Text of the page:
I couldn’t think of a better title for this post, so that’s what you’ve got. And it actually might be the truth, since my little brother whose reality is more rooted in video games than anything tangible, has never turned on the radio. Ever. Unless of course it’s part of some video game he’s playing.
I’m writing this post because I got some unusual leeway to post some of the concept art I’m working on for a very cool video game from the folks at Pinnguaq. They’re creating a game based on a few traditional Inuit stories relating to the mythical sea beast, Qalupalik. What gives it an even neater dimension is that they’re programming it for the Occulus Rift, so that the haunting game play will be all that more immersive. (If you don’t know about the Occulus Rift, its a brand-spanking new type of gaming, where you wear a goggle headset and you’re immersed in the game completely. You owe it to yourself to at least google what its all about.)
Now usually for concept art for those of you who don’t know, the artist (in this case me) is contracted to do work under a non-disclosure agreement (NDA), which means that all the work you do cannot be shown by the artist to anyone under any circumstances until the company who hired you allows- which normally means well after the release of the final product (in this case the game). This is the first time I’ve worked like this, and I like it because now I’m able to show what I’ve been doing. Sometimes while working on other projects where I have signed a NDA, I really, really want to show people the fun stuff I’m creating but can’t. And it’s totally understandable that the person commissioning my work would want to keep it under wraps until the final product is released because there really are eyes and ears everywhere, some of whom will gladly take your ideas and call them your own. To more fully understand the pressures and accountability involved in film and video games, I attended a fantastic workshop last week about just that: producing. I was blown away that much of a producer’s job is making sure no there’s no copyright infringement is making its way into the project, and that you’re also protected from others taking your intellectual property. I really don’t know if keeping all the concept work away from the public eye until the unveiling of the product is best, so it’ll be neat to see how Pinnguaq’s approach will work.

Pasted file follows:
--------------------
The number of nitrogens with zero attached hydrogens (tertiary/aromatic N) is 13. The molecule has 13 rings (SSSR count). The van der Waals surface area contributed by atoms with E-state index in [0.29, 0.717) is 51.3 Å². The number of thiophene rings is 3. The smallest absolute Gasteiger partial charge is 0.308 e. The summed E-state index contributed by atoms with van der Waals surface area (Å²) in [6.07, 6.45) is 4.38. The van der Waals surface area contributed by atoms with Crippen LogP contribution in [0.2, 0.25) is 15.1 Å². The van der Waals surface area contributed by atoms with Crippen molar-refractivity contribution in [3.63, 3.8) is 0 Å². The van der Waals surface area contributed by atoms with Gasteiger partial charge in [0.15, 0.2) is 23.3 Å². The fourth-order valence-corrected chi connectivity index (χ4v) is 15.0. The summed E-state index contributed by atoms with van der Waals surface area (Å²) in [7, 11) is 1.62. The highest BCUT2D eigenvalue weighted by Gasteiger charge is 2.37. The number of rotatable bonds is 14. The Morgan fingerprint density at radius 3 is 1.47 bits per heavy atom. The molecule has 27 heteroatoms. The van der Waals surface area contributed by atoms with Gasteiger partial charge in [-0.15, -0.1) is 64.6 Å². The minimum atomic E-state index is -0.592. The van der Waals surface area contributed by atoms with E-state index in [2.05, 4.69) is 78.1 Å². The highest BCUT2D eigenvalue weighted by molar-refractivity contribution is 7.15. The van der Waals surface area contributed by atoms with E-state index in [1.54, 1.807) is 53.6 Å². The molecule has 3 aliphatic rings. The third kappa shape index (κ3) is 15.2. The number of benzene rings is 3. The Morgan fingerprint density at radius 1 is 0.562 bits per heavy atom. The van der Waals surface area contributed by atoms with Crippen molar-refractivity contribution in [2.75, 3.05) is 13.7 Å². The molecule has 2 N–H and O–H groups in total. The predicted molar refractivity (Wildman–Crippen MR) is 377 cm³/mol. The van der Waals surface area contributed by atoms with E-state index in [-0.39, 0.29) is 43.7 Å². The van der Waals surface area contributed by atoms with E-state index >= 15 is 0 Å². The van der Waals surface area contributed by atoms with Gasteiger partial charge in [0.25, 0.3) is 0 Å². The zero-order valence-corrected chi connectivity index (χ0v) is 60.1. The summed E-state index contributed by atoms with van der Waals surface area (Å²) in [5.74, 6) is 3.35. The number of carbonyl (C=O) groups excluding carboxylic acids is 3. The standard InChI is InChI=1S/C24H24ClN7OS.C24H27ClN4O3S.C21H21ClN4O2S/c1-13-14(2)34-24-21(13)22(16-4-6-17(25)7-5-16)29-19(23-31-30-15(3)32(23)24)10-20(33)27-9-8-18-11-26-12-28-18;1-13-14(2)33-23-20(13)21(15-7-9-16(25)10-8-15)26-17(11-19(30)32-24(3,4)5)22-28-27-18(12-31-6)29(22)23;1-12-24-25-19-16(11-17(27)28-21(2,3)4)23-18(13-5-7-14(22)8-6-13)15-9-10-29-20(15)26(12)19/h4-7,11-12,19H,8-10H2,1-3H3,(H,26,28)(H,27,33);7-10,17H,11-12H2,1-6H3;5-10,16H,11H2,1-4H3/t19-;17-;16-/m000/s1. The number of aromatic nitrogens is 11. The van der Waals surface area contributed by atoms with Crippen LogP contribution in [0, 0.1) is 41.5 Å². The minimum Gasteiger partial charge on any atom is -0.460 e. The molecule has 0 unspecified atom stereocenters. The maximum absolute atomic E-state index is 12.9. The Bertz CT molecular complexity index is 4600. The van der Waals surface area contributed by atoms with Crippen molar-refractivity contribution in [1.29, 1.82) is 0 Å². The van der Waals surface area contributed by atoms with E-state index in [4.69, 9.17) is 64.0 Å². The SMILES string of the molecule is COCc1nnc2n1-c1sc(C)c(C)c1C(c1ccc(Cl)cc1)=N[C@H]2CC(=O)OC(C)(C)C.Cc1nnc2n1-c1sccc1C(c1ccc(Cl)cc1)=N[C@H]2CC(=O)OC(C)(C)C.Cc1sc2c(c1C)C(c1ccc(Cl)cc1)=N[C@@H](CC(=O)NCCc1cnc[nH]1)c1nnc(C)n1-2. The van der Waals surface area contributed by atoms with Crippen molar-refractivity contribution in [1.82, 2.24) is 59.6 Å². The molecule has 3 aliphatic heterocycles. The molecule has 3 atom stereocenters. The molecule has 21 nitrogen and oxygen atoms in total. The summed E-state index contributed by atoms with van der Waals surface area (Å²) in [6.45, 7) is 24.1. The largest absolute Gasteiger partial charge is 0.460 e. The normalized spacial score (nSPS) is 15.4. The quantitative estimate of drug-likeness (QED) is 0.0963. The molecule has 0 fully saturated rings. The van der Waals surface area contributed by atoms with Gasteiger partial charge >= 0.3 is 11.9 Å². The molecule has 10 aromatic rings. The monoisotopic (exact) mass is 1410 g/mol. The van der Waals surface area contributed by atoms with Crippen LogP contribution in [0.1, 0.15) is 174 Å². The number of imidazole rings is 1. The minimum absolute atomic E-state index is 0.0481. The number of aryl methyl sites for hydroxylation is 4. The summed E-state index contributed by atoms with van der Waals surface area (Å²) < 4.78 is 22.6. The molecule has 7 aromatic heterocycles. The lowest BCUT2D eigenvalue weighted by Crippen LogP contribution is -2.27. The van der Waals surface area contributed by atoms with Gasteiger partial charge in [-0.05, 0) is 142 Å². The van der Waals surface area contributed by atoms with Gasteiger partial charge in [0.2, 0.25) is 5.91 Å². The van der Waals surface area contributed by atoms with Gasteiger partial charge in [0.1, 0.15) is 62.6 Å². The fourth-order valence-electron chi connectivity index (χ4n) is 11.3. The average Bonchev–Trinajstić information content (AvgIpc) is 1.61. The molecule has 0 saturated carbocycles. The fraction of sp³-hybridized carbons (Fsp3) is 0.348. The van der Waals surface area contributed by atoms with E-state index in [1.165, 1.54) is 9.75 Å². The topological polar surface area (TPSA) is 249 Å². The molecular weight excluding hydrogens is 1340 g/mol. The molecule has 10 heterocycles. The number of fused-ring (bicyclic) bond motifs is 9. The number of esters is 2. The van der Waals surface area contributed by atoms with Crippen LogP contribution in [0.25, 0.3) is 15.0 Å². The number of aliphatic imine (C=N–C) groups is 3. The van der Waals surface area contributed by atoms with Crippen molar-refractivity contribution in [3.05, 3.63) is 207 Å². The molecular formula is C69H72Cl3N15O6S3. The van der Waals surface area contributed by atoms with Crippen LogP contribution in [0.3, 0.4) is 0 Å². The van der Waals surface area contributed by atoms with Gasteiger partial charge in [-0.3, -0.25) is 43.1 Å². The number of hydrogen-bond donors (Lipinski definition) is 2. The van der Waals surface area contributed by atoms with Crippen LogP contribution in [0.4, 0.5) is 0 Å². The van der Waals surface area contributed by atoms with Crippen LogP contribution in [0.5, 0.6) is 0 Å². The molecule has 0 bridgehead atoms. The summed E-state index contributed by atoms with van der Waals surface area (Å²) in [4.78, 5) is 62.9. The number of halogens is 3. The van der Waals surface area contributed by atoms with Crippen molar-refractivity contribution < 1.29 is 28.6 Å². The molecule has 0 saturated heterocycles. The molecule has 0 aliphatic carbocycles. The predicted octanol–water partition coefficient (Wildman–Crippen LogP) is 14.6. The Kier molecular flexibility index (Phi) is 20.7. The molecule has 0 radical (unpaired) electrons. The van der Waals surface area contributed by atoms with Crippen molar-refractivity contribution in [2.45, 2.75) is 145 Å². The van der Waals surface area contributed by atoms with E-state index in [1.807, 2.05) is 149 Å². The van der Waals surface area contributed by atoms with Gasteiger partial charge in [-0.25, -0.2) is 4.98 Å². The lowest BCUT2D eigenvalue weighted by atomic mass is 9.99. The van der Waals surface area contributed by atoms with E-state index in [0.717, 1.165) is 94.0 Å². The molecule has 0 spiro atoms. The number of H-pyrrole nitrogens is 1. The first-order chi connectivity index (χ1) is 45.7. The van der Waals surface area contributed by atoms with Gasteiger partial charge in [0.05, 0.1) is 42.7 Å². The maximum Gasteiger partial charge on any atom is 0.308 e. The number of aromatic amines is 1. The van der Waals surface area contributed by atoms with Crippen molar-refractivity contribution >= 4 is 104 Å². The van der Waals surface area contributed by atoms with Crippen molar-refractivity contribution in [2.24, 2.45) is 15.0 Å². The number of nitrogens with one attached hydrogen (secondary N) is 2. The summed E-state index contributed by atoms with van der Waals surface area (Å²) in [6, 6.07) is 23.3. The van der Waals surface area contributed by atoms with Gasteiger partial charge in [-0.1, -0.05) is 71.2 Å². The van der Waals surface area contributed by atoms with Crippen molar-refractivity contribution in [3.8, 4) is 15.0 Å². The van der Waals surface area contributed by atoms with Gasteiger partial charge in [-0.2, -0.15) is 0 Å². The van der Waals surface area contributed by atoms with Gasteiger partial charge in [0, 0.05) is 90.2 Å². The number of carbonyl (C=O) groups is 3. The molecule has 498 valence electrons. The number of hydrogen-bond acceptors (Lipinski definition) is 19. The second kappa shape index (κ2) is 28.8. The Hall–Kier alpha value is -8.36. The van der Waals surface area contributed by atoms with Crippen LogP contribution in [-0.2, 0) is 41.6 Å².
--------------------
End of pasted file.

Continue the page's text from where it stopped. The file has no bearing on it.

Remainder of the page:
And be sure to read this great article by a reporter who attended GDC (the massive game developers conference in San Diego) last week where Pinnguaq unveiled the budding Qalupalik game. It’s a great article, and congrats to the boys and gals at Pinnguaq for your success! I look forward to doing more work on the project.
Here’s some of what I’ve done on the project to date, and I hope you like ’em. All images courtesy Pinnguaq: